Finally, when we thought we still had almost a mile to go, we saw our friend Randy on the course taking pictures, and some colorful flags just beyond.  "Is that the finish?!" I asked incredulously.  It was!  What a nice surprise to be done early, and we finished just under the 4 hour mark.  Yay!  

I would say the race was mentally easier than I thought it would be, but physically harder than I thought it would be.  The terrain and hills are a lot harder than the 8 miler, so I did not quite know what to expect there.  But mentally, I kept going and never felt like I was going to die (it happens on long runs, you know that).  My mantra was "I feel good, I feel great, I feel wonderful" from the movie "What About Bob" (not sure why that was in my head).  Check it out here.
I also had just listened  to Justin Timberlake's new song "Man of the Woods" which I felt was an appropriate soundtrack for the day, so that was running through my head.  

At the end of it, me and Randy and Mike all gave each other our new trail names (mine gets to be Ladybug!!) and we ate some food (potato soup and peanut M+Ms for me), then we got a ride back to the car.  After changing  into some warm and dry clothes (temps were up to 40 degrees now) we headed back home.  I will say, the drive home was pretty uncomfortable. and as I write this in my bed, my legs are pretty much done.  Running on tippy toes up a mountain for four hours will do that to a person.  I plan to continue rolling out my calves tomorrow, I got a good headstart today.  

So, in summary, I DEFINITELY recommend this race.  The whole Uwharrie race series is so well put-together and organized.  The energy is amazing.  Everyone out there wants to be there and is so encouraging.  Also, you can challenge yourself in ways you never thought possible.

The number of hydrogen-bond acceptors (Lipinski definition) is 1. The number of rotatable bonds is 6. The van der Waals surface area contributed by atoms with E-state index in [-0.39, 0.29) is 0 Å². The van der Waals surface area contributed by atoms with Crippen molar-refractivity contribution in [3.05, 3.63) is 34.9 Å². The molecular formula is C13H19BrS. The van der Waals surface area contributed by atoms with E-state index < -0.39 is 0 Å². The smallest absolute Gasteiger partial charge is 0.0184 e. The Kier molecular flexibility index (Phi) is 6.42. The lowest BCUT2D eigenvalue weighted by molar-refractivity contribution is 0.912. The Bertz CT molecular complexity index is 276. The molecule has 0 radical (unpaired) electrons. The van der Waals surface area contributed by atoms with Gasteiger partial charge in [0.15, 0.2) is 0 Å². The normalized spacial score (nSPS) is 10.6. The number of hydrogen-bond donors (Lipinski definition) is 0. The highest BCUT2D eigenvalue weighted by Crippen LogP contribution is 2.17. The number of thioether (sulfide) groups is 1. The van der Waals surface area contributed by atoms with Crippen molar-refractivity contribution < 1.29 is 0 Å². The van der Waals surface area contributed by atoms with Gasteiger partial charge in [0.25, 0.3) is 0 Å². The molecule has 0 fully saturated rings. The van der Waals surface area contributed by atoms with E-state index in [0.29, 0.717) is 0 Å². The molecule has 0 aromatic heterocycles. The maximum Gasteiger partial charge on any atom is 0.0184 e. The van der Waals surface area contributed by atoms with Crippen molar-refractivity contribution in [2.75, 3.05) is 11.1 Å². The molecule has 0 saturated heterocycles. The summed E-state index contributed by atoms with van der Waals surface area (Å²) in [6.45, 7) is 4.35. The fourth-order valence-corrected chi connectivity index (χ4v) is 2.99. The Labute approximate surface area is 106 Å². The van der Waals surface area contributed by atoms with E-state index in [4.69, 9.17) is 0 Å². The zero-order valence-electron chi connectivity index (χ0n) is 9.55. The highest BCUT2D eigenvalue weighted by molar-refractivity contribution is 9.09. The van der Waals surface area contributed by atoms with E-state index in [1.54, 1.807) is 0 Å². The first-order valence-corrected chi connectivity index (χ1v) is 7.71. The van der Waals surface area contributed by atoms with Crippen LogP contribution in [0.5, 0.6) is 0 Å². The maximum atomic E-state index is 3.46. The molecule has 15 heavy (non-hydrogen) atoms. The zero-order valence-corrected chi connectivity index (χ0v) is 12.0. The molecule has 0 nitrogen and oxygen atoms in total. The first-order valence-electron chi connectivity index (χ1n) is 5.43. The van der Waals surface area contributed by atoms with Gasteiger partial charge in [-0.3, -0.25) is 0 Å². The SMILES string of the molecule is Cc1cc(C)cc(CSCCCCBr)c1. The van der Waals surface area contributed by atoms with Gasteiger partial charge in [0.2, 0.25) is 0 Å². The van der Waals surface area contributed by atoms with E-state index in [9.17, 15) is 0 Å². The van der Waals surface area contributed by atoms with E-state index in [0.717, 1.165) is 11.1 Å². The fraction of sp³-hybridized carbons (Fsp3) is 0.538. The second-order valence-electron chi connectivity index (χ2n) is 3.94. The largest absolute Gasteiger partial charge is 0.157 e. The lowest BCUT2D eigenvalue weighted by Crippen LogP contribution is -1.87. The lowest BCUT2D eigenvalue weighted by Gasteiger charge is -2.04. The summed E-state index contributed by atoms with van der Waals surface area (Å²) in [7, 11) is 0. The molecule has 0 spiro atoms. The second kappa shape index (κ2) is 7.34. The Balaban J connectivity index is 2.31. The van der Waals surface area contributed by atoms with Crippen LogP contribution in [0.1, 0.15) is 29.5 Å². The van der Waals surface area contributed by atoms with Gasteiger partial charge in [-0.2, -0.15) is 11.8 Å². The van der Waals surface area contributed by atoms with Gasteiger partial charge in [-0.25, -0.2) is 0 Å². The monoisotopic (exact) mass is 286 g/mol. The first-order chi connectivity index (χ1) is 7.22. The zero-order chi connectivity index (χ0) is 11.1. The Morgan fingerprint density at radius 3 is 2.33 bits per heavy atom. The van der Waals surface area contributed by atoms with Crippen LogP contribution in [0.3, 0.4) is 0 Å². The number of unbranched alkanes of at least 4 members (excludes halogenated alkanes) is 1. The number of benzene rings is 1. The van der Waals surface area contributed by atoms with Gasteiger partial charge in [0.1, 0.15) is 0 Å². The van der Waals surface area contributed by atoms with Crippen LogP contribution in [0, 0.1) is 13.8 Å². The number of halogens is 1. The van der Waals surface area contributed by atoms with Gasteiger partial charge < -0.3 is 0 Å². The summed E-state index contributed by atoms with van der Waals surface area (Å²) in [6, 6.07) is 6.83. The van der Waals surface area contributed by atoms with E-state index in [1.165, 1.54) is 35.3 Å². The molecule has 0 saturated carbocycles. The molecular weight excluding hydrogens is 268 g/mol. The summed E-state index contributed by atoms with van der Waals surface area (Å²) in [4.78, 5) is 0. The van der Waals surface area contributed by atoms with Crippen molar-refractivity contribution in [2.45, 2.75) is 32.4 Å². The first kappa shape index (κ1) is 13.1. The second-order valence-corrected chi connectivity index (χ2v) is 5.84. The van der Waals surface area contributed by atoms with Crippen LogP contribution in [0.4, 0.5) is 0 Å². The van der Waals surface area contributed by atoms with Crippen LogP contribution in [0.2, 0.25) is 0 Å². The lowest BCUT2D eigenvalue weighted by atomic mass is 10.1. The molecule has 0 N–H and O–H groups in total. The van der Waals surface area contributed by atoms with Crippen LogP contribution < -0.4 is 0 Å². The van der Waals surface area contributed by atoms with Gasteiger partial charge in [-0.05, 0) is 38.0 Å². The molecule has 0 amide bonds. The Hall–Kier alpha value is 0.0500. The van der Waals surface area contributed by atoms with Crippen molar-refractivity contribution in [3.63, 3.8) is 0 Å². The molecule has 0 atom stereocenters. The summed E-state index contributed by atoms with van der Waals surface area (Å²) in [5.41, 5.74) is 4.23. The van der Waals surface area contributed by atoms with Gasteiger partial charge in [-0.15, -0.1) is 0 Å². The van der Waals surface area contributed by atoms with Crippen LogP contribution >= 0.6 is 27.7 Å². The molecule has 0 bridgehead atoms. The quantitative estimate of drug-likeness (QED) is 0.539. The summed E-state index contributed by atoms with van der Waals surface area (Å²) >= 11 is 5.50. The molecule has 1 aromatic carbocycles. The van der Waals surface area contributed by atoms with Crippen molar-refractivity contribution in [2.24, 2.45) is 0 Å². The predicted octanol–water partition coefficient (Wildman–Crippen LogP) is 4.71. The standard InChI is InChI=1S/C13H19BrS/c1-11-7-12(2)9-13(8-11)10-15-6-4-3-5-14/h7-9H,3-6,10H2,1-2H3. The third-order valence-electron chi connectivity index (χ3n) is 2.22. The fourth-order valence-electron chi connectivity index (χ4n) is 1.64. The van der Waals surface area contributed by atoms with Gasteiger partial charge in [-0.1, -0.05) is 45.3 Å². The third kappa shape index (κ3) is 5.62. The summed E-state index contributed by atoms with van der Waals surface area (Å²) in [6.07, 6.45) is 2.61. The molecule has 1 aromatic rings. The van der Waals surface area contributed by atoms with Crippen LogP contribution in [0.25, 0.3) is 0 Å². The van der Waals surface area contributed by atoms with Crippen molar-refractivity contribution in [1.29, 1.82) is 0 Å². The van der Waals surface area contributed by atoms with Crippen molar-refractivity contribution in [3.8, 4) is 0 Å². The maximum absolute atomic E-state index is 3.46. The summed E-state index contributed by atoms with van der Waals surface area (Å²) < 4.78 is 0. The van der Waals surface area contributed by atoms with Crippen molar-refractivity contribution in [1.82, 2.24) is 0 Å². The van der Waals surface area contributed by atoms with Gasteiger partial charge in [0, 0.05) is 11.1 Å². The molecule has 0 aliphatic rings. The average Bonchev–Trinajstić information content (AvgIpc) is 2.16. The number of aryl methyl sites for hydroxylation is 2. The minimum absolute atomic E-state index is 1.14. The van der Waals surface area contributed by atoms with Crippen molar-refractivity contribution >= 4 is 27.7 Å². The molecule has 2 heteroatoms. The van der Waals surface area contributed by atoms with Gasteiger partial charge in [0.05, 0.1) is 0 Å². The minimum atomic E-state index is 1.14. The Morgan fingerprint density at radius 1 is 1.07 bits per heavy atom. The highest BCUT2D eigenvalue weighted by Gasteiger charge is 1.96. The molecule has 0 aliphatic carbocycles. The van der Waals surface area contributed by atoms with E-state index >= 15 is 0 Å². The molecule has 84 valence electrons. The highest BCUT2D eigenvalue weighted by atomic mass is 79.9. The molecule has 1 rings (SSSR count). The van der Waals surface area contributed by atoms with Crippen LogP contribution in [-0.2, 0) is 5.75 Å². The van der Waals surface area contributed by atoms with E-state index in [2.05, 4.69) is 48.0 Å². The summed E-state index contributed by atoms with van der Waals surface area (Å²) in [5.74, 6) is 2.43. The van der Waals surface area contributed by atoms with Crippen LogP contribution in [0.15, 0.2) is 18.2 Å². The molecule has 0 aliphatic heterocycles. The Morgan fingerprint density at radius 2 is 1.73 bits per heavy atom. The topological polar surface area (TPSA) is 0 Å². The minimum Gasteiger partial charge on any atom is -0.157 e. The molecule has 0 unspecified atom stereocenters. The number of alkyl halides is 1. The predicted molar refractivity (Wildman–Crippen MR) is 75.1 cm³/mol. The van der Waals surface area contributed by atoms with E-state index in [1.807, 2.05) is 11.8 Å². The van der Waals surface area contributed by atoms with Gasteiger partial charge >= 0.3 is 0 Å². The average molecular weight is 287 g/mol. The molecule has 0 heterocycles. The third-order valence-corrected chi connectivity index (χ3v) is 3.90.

Finally, I will end with this quote by one of my favorite runners, Alexi Pappas:
"Run like a bravey
Dream like crazy
Replace can't with maybe
Through sunny and shady"

Good night!

Love, Sarah

Tuesday, June 20, 2017

Just Say Yes

I remember hearing some parenting advice that advised that when you can, say "yes" to your kids.   In the early days of parenting, it feels like the word "NO" comes out of our mouths with such frequency!  As my children have got bigger and more independent, I have tried to be more mindful of saying "YES" when I can.

Yesterday I was doing my track workout and I brought my kids along with me.  They were trying to keep themselves occupied with their skates and bike.  One found an old ruddy baseball that was instantly a "treasure."  Another found a Duke water bottle (Me: Leave that there--go Heels!).  Eventually they got tired of their activities and came up with a new idea.

"Mom, can we roll this tire down the stairs?"  At first my reflex was to say, "NO."  I started to say it.  But then I asked myself, "Why not?"  There were no other people on the track that we had to worry about injuring.  I still had quite a few more laps to do.  So I said "YES!"  And they had so much fun rolling that tire down the stairs for the next 20 minutes or so.

I think this is also a principle we can apply to ourselves.  When faced with an opportunity or a request, I try to ask myself if I can say "YES" first.  Of course I must balance my desire to say "YES" with setting good boundaries for my time.  But I have had so many memorable experiences from saying "YES" when invited.  A half Ironman relay.  A 206 mile relay through the Blue Ridge Mountains with 5 other brave souls.  Getting set up on a date with my now- husband.  Going to country concerts with my sweet babysitter.

"To my young friends out there: Life can be great, but not when you can't see it. So, open your eyes to life: to see it in the vivid colors that God gave us as a precious gift to His children, to enjoy life to the fullest, and to make it count. Say yes to your life."--Nancy Reagan

Love, Sarah

Wednesday, June 7, 2017

Who I Am

First of all, it has been almost 2 years since my last post, but I'm excited to start recording my thoughts again in an organized way.